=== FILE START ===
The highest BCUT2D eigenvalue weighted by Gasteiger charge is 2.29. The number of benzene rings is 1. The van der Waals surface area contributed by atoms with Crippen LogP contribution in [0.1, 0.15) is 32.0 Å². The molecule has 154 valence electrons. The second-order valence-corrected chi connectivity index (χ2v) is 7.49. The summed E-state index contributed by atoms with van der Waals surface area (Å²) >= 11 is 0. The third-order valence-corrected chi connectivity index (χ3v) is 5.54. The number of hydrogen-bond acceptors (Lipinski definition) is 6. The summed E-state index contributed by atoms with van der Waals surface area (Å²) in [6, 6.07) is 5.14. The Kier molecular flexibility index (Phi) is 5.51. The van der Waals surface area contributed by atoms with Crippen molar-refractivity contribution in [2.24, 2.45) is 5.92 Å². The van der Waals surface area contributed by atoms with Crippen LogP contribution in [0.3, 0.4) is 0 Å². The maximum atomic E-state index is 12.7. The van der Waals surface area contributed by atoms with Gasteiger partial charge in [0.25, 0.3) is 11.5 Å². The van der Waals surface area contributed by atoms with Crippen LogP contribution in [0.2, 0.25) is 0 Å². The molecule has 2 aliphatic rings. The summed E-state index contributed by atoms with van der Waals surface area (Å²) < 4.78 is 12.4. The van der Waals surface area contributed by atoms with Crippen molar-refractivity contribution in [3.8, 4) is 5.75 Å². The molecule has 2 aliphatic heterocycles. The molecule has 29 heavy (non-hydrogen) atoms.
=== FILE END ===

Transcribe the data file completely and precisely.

The highest BCUT2D eigenvalue weighted by Gasteiger charge is 2.29. The number of benzene rings is 1. The van der Waals surface area contributed by atoms with Crippen LogP contribution in [0.1, 0.15) is 32.0 Å². The molecule has 154 valence electrons. The second-order valence-corrected chi connectivity index (χ2v) is 7.49. The summed E-state index contributed by atoms with van der Waals surface area (Å²) >= 11 is 0. The third-order valence-corrected chi connectivity index (χ3v) is 5.54. The number of hydrogen-bond acceptors (Lipinski definition) is 6. The summed E-state index contributed by atoms with van der Waals surface area (Å²) in [6, 6.07) is 5.14. The Kier molecular flexibility index (Phi) is 5.51. The van der Waals surface area contributed by atoms with Crippen molar-refractivity contribution in [2.24, 2.45) is 5.92 Å². The van der Waals surface area contributed by atoms with Crippen LogP contribution in [0.3, 0.4) is 0 Å². The maximum atomic E-state index is 12.7. The van der Waals surface area contributed by atoms with Gasteiger partial charge in [0.25, 0.3) is 11.5 Å². The van der Waals surface area contributed by atoms with Crippen LogP contribution in [0.2, 0.25) is 0 Å². The molecule has 2 aliphatic rings. The summed E-state index contributed by atoms with van der Waals surface area (Å²) < 4.78 is 12.4. The van der Waals surface area contributed by atoms with Crippen molar-refractivity contribution in [3.8, 4) is 5.75 Å². The molecule has 2 aliphatic heterocycles. The molecule has 29 heavy (non-hydrogen) atoms.